In The Quiet Season, Jerry Apps recalls winters growing up on a farm in central Wisconsin during the latter years of the Depression and through World War II. Before electricity came to this part of Waushara County, farmers milked cows by hand with the light of a kerosene lantern, woodstoves heated the drafty farm homes and making wood was a major part of every winter's work. The children in Jerry's rural community walked to a country school that was heated with a woodstove and had no indoor plumbing. Wisconsin winters then were a time of reflection, of planning for next year and of families drawing together. Jerry describes how winter influenced farm families and suggests that those of us who grow up with harsh northern winters are profoundly affected in ways we don't often realize.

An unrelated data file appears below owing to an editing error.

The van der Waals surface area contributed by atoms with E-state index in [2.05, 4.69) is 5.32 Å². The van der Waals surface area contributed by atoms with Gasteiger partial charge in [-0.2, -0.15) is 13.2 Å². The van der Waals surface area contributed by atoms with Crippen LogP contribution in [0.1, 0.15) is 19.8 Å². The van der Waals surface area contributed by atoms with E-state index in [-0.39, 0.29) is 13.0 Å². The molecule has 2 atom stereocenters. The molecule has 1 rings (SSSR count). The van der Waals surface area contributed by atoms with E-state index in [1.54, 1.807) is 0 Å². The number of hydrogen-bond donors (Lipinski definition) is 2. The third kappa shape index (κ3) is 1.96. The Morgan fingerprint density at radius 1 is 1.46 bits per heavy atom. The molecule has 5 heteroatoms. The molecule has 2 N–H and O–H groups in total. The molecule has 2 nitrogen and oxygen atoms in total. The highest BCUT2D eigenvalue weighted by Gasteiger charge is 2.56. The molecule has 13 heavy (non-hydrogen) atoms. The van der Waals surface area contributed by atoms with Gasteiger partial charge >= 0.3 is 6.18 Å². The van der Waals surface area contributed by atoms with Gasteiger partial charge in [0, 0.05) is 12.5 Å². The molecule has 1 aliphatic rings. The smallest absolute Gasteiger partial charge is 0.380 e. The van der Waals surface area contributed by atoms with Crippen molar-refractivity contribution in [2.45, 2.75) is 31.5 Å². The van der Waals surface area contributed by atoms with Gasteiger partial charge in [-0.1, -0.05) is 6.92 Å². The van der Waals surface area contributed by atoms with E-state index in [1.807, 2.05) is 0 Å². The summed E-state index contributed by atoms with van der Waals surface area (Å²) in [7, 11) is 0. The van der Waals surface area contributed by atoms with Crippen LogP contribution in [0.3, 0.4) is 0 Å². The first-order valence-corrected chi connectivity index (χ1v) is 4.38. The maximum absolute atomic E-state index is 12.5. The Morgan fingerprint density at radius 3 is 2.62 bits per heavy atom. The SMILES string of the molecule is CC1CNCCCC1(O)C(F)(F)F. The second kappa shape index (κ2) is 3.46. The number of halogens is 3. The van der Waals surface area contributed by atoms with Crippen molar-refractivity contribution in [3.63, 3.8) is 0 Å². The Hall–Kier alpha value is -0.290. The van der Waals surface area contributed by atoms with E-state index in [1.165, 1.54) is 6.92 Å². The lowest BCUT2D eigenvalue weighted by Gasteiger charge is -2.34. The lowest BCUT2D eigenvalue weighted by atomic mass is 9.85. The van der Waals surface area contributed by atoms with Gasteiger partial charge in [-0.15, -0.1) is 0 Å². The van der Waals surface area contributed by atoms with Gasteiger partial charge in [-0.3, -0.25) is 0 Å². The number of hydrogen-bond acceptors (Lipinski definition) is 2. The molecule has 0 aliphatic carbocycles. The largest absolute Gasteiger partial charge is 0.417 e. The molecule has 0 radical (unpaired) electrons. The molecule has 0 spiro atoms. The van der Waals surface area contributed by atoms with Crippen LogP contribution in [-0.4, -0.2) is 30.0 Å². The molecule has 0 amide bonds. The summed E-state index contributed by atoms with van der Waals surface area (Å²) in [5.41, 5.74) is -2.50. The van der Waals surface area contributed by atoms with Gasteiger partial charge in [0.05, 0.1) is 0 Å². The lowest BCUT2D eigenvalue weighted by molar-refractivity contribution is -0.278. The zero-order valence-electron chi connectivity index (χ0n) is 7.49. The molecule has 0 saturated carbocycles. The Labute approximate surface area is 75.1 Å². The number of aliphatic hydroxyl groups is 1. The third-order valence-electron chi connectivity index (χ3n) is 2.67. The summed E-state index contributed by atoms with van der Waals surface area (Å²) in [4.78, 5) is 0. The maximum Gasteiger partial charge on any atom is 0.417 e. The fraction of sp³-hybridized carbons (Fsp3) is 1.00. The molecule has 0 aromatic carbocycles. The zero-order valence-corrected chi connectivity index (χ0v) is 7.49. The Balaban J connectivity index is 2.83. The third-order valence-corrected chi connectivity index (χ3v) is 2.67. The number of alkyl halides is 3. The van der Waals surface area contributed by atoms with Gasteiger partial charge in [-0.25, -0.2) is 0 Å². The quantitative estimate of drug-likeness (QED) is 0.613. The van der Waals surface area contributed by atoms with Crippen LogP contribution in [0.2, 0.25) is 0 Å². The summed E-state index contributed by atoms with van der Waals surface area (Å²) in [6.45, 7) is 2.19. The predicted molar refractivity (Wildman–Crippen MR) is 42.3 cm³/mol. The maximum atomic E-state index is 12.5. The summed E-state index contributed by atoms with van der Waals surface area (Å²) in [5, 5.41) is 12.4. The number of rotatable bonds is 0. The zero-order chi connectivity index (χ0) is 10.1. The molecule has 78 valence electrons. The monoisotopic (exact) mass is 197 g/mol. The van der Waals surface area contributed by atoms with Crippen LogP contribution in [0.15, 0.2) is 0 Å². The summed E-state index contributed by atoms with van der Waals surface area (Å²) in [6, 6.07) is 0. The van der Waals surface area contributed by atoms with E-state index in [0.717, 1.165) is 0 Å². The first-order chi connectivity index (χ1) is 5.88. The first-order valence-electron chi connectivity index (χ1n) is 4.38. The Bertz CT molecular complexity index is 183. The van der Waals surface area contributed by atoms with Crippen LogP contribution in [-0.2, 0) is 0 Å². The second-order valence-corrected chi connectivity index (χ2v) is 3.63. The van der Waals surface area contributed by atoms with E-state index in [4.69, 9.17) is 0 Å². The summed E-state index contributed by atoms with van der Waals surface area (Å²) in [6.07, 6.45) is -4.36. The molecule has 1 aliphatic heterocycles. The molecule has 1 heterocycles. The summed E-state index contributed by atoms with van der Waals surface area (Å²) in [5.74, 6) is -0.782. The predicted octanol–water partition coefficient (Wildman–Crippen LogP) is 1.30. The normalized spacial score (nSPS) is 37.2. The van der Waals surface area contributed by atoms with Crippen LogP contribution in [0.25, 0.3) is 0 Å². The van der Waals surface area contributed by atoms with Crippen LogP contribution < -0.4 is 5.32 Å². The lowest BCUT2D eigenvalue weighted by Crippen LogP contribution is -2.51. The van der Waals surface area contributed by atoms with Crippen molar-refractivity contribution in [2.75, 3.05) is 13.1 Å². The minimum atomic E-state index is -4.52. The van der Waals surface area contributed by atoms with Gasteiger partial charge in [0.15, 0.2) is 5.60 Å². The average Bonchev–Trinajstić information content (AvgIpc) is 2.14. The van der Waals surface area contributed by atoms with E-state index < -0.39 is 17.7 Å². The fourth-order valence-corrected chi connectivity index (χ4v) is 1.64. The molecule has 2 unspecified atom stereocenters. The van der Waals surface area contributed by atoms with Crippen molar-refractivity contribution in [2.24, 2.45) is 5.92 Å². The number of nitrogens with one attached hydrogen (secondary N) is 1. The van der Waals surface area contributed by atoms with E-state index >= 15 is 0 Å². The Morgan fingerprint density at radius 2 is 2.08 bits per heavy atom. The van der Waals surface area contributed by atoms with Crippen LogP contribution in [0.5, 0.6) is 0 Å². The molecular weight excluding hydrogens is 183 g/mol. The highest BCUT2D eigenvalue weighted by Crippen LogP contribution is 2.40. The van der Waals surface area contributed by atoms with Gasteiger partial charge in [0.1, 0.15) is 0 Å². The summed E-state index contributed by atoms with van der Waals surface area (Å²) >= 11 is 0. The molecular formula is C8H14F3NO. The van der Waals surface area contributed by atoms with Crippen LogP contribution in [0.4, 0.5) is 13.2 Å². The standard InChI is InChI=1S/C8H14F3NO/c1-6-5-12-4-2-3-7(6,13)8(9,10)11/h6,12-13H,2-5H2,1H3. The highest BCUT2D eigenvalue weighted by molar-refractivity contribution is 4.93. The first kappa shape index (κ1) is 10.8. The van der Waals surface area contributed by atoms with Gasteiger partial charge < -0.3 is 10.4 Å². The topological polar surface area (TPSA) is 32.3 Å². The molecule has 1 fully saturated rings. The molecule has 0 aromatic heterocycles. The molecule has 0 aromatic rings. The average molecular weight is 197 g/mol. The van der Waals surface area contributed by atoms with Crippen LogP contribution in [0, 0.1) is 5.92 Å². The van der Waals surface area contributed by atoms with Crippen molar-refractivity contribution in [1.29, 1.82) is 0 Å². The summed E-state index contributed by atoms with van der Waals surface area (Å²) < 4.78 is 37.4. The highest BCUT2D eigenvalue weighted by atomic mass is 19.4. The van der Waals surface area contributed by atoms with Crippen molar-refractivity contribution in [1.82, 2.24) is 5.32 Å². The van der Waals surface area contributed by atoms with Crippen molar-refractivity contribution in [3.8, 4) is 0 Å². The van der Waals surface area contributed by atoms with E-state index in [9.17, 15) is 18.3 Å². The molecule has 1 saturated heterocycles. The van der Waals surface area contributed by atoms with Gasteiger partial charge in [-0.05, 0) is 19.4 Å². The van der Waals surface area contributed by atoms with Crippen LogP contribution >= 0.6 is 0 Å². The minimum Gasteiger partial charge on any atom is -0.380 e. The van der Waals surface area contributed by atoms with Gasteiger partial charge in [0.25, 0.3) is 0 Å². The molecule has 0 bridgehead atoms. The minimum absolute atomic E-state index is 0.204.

Author: Jerry Apps
Hardcover - 5 in. x 8 in.
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Jerry Apps is professor emeritus at the University of Wisconsin-Madison and the author of many books on rural history and country life, including "Old Farm: A History" and "Horse-Drawn Days: A Century of Farming with Horses." Jerry was born and raised on a small farm in Waushara County, Wisconsin, where he spent countless hours working in the barn, milking and feeding cows, helping to store hay in the haymow, and appreciating the barn's importance to the life of a farm.